One of the more popular areas of a summer camp program is the crafts. Some camps still make the traditional key chain and bracelet but a lot of programs teach drawing, painting and sculpting that they may not get to try at home or would want to admit to be interested in to their friends. For a lot of kids, it's a chance to discover their artistic abilities.

7. Learn life skills

Life skills are something that many kids learn without realizing it. Simple daily procedures such as cleaning their cabin or tent, making their bed, setting the dining table for a meal and cleaning up afterwards are habits that can carry on after they leave camp.

The kids will learn teamwork and cooperation since they'll be participating in a group or as "a cabin." The "all for one and one for all" philosophy works wonders at summer camp and can help make your kids become more confident and out-going.

They may also pick up a few good habits as well. A number of parents have told me that their kids would start helping to clear the table after meals and make their beds, at least for a little while.

8. It gets them active

Summer camp is filled with activities that involve running, swimming, hiking and of course playing. There are also times in the day where kids can just relax but the sign of a good camp experience is when the kids are tired but happy at the end of the day.

9. Everything is low tech

The majority of summer camps have a "no electronics" policy that may be harsh for some kids but is a great way to help them realize that they can live without it for a little while. If the kids ask, tell them that all camp activities are in "real-time" and are "interactive." There is no "delete" or "return" button so they may have to try doing something again and again.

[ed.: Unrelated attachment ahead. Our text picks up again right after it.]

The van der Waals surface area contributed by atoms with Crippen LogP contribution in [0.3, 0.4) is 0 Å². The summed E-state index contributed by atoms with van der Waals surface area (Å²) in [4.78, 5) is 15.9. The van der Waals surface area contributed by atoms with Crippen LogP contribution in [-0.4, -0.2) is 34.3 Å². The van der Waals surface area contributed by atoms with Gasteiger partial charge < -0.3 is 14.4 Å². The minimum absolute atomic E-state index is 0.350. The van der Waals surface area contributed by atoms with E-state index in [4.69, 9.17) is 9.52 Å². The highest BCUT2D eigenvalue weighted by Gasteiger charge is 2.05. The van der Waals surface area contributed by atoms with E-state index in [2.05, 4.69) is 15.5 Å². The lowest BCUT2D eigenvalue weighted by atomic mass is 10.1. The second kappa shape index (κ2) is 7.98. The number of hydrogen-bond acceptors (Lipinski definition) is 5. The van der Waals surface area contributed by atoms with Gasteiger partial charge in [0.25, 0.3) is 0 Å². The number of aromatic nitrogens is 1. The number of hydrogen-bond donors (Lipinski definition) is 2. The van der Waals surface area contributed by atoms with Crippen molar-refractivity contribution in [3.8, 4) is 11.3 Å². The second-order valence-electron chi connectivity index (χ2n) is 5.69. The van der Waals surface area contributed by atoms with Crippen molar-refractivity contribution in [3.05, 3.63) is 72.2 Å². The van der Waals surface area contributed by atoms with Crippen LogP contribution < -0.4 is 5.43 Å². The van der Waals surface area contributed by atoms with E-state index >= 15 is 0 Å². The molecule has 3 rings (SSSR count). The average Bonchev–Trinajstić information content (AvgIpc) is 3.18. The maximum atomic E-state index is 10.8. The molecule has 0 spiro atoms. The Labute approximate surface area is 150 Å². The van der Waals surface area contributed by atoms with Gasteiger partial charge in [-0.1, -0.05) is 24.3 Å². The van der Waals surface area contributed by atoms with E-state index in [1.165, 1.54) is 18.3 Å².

Announcements are made in the dining hall live and in person. There are no texts, emails or Snapchats so messages are passed on to each other by actually speaking to another person.

The only hi-tech item they should have is a flashlight.

10. It creates memories

As a camper and as a councillor, I learned a lot of new skills and a lot about myself and others at summer camp. There are people that I can picture exactly how they looked over 30 years ago and moments that have helped make me who I am today.

It's great to meet up with old friends and a real treat to be recognized by a former camper who can recall a fun moment so many years ago. It's also quite special when these campers are now adults, speak fondly of their time at camp and a gives me a great feeling of knowing that I was a part of it.

There are a lot of private camps and camps that are operated by churches or non-profit groups who can help you send your kids regardless of your financial situation. As a camper, my fees were subsidized so my parents could afford to send me but when I was up there, I was just one of the kids.

Specialty camps are very popular and day camps in the city are fun but getting out of town and going to a traditional summer camp is an experience that every kid should have once.

They may not come back with all their socks and towels but they will have memories that can last a lifetime.

Brian Presley is a former camper, counselor and program director at Camp Minwassin located near Eganville, Ontario. He is also a semi-retired stay-at-home dad and the owner of, the website that adults go to when they want to know what to do with the kids. Other articles about summer camps can be found at